Putting “Family” into Financial Education
The headline made me shake my head. The article explained a study on the effectiveness of financial education within schools. The sad finding was despite all the time, effort and money invested to teach students how to manage money, little improvement was accomplished.
Study: “After several years, those who took the course were no more financially literate than those who did not take the course.”
I don’t challenge the survey methodology or results. My contention is the children in the study got only part of the education they need. Arguably, the most important component was omitted – learning money skills and behaviors. And those are best provided at home.
Here’s the problem: A youngster can learn the mathematics of money. Our teachers are good at teaching knowledge. But money management also involves mastery of behaviors – like regular saving, spending discipline, and understanding the difference between wants and needs. Behavioral lessons need to involve parents or another adult.
Our financial education platform for families is designed to help fill the parental gap in financial education. We recognize that schools are teaching some elements of money so we try to align our materials with those core curriculum concepts. What is different is our emphasis is on the role of parents in financial education.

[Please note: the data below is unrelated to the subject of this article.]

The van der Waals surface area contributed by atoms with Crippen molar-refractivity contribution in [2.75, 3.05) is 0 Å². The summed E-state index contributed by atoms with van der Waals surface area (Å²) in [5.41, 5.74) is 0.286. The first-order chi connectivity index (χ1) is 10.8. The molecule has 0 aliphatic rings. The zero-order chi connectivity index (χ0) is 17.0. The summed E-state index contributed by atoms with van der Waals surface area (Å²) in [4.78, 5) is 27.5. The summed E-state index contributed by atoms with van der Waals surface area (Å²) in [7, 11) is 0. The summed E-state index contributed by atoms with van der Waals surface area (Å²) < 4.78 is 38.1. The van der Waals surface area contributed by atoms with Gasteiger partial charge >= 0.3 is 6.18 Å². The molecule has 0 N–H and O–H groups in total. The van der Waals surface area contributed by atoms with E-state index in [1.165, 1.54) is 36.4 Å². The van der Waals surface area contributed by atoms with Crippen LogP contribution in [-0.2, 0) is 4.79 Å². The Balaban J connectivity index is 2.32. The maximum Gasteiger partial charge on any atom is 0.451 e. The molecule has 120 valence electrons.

Our Save Yourself Platform (Click here to download: Save Yourself 3.1) is built around four concept areas:
- Money Mentor – Someone, usually a parent, takes the responsibility for providing information, encouragement and discipline.
- Save Yourself – The single most important lesson is for a child to learn how to take responsibility for saving themselves. The “Save Yourself” concept is taught early and often.
- Money Values – Family money values include topics like how much is saved, how much is shared, and how credit is used. These money values and habits are taught and modeled.
- Money Moments – A key to success is for the money mentor to recognize those moments when a child is ready and anxious to learn new skills and behaviors; the idea is to keep learning about money a priority.
If you are a parent (or money mentor) this blog provides you with on-going ideas to fill the gaps in can a child’s total financial education.